Home Indiana Agriculture News ICGA Welcomes New Board Member, Tackles Issues at Legislative Breakfast

ICGA Welcomes New Board Member, Tackles Issues at Legislative Breakfast

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Greensburg farmer and Indiana Soybean Alliance director Mike Koehne (second from right) speaks with Indiana House Ag Chair Rep. Don Lehe at the Indiana Corn and Soy Legislative Breakfast.

ICGA Welcomes New Board Member, Tackles Issues at Legislative Breakfast

Farmers and legislators gathered together at the breakfast table Wednesday morning at the Statehouse for the Indiana Corn and Soybean legislative breakfast. Bacon was the featured item, and not just because it drew legislators in with the smell.

“It’s a user of our corn, and so our grains are what supports the pork industry, the cattle industry and livestock in general,” said Scott Smith of Tipton County, the newest member of the Indiana Corn Growers Association board of directors

Smith says the Indiana Farm Bureau led healthcare legislation is a top policy priority that Indiana Corn and Soy is backing this session.

“Probably the biggest expense that we have that has increased overtime and is not regulated to the point we’re faced with an almost 100 percent increase on our farm and we cannot sustain that, and we have to shop around and get another insurance,” he said. “It’s been repetitious and this keeps going on.”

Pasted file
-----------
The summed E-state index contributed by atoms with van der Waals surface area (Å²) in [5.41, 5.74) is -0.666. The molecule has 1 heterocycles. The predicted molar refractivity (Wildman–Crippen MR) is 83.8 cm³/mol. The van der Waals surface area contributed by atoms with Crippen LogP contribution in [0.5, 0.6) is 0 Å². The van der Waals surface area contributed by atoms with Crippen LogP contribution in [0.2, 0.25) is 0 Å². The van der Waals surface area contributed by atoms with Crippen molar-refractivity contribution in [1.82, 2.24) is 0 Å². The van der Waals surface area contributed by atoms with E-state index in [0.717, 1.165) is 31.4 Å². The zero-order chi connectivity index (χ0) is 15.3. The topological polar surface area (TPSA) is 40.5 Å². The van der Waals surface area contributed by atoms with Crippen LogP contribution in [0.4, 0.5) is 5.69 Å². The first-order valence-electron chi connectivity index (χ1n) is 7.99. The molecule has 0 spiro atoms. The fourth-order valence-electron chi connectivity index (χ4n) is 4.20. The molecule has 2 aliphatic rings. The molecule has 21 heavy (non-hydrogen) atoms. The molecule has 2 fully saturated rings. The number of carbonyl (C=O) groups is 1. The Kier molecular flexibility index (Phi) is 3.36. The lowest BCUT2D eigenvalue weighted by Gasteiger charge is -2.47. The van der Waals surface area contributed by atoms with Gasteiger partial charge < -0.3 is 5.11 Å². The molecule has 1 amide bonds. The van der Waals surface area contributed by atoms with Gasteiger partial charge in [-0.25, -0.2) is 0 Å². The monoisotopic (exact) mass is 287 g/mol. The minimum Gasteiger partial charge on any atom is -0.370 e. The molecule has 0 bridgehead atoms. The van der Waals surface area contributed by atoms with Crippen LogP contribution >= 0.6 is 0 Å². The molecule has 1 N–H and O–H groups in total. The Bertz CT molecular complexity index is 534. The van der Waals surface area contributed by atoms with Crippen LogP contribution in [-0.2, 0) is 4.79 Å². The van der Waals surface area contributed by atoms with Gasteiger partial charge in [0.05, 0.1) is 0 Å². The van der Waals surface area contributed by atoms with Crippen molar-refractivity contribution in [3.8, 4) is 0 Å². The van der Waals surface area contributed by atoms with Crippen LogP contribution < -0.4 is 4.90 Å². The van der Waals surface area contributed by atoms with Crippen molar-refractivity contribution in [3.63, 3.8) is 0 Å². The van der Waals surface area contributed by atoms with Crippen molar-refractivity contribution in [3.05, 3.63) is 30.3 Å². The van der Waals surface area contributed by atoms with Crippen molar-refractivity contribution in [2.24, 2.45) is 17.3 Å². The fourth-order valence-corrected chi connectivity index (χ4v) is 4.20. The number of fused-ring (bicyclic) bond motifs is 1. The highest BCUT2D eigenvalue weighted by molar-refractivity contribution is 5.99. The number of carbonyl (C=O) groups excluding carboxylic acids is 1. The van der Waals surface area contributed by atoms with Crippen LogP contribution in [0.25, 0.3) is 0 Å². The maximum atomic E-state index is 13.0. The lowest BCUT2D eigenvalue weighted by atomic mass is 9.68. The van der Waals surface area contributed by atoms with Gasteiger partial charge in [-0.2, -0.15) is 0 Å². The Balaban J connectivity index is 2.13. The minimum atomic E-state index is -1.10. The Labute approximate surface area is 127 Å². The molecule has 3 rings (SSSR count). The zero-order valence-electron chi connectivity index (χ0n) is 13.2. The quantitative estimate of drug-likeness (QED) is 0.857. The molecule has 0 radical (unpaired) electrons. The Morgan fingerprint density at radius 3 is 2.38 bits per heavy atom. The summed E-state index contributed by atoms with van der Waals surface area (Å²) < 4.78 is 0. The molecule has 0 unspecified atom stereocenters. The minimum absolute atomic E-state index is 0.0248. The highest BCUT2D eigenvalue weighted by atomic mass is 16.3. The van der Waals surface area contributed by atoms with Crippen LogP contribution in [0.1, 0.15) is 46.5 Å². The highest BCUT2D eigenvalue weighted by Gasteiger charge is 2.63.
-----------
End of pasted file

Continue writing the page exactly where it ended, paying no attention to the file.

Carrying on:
There are also a number of rural broadband bills they are following this session.

“As technology grows and it lets us connect to our machinery, the computers back home, it keeps us all connected, and it’s important as technology keeps progressing in the farming industry,” said Mike Koehne of Decatur County.

Indiana Senate Ag Committee Chair Jean Leising says she understands why farmers need that access because she struggles with it on her farm.

“Personally, I’m really delighted that my Verizon cell works at my farm and I can do email from it,” said Leising. “It’s hard for people here in the statehouse to understand when I tell them that there’s no Netflix at my house.”

The problem, Leising says, is that she’s the only Senator of the 50 that still lives on a farm. She’s afraid it might be a long time before rural broadband gets deployed statewide and it will likely take more funding from the federal level.